Alison trained in theatre design before pioneering community arts and health projects in the late1980s in urban and rural settings throughout England. Alongside Mike White and Mary Robson, she was at the forefront of the drive to recognise the value of the arts and creativity in promoting individual and community health.
Alison founded Pioneer Projects (Celebratory Arts) Ltd in 1996 and its flagship project, Looking Well, a community-led arts and health centre in a small rural town in North West England. She raised the funds to expand its activities and eventually move into a purpose built home - Looking Well Studios. Alongside overseeing the move from rented premises, she directed the creative work, negotiated the contracts and managed the staff team until 2009 when she stepped down from the management and fundraising role to concentrate on creative direction, her own creative work and future developments in the field.
In 2008 she was awarded the Healthway International Arts and Health Fellowship which brought her to Western Australia to work with Aboriginal and non-Aboriginal artists and health workers in the Goldfields.
Alison remains passionate about community-based arts and health and continues to break new ground, through her local work at Looking Well and her regional and international contacts. The enrichment of the work through international perspectives has benefited Pioneer Projects and Looking Well, in particular the development of a new dementia programme and Alison’s development of DOT, an arts based outcome-monitoring tool with international research potential.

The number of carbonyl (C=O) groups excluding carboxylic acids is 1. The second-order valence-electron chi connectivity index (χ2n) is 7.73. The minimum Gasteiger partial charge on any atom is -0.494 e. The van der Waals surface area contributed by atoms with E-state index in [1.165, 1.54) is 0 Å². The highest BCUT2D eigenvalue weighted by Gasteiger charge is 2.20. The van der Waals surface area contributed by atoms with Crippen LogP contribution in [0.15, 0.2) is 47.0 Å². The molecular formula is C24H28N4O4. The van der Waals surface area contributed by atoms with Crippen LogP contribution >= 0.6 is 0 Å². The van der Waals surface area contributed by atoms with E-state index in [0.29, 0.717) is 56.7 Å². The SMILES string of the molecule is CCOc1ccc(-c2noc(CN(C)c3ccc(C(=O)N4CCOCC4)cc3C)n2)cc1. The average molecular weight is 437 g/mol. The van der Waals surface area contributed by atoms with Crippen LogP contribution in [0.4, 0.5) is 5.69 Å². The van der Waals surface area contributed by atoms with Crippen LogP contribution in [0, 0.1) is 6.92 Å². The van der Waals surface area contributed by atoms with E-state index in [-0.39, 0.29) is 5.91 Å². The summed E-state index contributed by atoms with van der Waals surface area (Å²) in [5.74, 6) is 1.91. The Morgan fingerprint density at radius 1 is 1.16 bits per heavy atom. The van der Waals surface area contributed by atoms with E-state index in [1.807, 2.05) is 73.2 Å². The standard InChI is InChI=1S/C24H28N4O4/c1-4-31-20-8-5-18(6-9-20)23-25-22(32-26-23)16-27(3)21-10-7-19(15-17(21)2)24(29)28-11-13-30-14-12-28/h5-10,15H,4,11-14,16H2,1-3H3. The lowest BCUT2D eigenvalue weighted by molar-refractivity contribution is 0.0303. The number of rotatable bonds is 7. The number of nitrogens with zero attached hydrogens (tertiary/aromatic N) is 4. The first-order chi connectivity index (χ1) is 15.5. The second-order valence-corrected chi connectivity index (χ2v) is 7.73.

Joining the Dots
In 2008 I spent an exhilarating few months in Western Australia on a Healthway International Fellowship. The experience of working with Aboriginal and non-Aboriginal artists and healthworkers on a diabetes project in Kalgoorlie and Rock Hole Long Pipe, a processional community theatre production in Coolgardie, has had a profound effect on my thinking and practice in the UK. I came home to look with new eyes at my own culture, noticing how much it relies on mechanisms of control and superiority, and, scarily, how many of us have lost touch with the land, mystery, imagination and the intuitive. The impact of these mechanisms on our arts and health practice is visible every day as we try to comply with the needs of the compartmentalised tick box world. My talk will look at how we are attempting to challenge this at Looking Well, our rural community arts and health project in North West England. I will include the development of DOT, an individual outcome-monitoring tool based on the creative process, and the emergence of new community projects in response to local health and social issues that are re-connecting us with our intuitive sense, helping us to understand and respect diversity, and in the process, bringing us together as a community.